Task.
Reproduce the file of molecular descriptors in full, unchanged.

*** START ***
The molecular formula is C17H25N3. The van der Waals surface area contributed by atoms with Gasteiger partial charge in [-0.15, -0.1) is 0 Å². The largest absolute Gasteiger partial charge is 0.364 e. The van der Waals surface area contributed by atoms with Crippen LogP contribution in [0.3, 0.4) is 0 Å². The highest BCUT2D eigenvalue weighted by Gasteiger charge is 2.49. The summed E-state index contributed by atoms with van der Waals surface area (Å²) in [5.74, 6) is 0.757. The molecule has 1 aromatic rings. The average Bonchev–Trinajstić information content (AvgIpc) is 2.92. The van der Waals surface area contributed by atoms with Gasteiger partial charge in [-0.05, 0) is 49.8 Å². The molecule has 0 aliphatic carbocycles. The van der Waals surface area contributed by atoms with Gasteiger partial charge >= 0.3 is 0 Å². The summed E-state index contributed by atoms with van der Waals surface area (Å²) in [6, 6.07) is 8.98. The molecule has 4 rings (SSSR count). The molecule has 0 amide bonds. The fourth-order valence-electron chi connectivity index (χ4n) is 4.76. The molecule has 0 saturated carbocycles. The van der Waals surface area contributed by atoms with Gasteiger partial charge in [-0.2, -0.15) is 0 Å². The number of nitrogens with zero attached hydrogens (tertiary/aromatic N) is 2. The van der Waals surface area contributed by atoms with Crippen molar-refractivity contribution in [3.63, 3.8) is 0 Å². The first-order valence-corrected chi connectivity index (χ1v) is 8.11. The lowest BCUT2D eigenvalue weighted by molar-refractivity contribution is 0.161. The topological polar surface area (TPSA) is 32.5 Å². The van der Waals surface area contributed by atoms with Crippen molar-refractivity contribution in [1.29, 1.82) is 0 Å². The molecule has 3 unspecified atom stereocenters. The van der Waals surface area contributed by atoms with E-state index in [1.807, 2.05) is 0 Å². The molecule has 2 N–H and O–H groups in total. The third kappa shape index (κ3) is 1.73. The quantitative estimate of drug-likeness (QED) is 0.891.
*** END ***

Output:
The molecular formula is C17H25N3. The van der Waals surface area contributed by atoms with Gasteiger partial charge in [-0.15, -0.1) is 0 Å². The largest absolute Gasteiger partial charge is 0.364 e. The van der Waals surface area contributed by atoms with Crippen LogP contribution in [0.3, 0.4) is 0 Å². The highest BCUT2D eigenvalue weighted by Gasteiger charge is 2.49. The summed E-state index contributed by atoms with van der Waals surface area (Å²) in [5.74, 6) is 0.757. The molecule has 1 aromatic rings. The average Bonchev–Trinajstić information content (AvgIpc) is 2.92. The van der Waals surface area contributed by atoms with Gasteiger partial charge in [-0.05, 0) is 49.8 Å². The molecule has 0 aliphatic carbocycles. The van der Waals surface area contributed by atoms with Gasteiger partial charge >= 0.3 is 0 Å². The summed E-state index contributed by atoms with van der Waals surface area (Å²) in [6, 6.07) is 8.98. The molecule has 4 rings (SSSR count). The molecule has 0 amide bonds. The fourth-order valence-electron chi connectivity index (χ4n) is 4.76. The molecule has 0 saturated carbocycles. The van der Waals surface area contributed by atoms with Gasteiger partial charge in [-0.2, -0.15) is 0 Å². The number of nitrogens with zero attached hydrogens (tertiary/aromatic N) is 2. The van der Waals surface area contributed by atoms with Crippen molar-refractivity contribution in [3.63, 3.8) is 0 Å². The first-order valence-corrected chi connectivity index (χ1v) is 8.11. The lowest BCUT2D eigenvalue weighted by molar-refractivity contribution is 0.161. The topological polar surface area (TPSA) is 32.5 Å². The van der Waals surface area contributed by atoms with Crippen molar-refractivity contribution in [1.29, 1.82) is 0 Å². The molecule has 3 unspecified atom stereocenters. The van der Waals surface area contributed by atoms with E-state index in [1.807, 2.05) is 0 Å². The molecule has 2 N–H and O–H groups in total. The third kappa shape index (κ3) is 1.73. The quantitative estimate of drug-likeness (QED) is 0.891.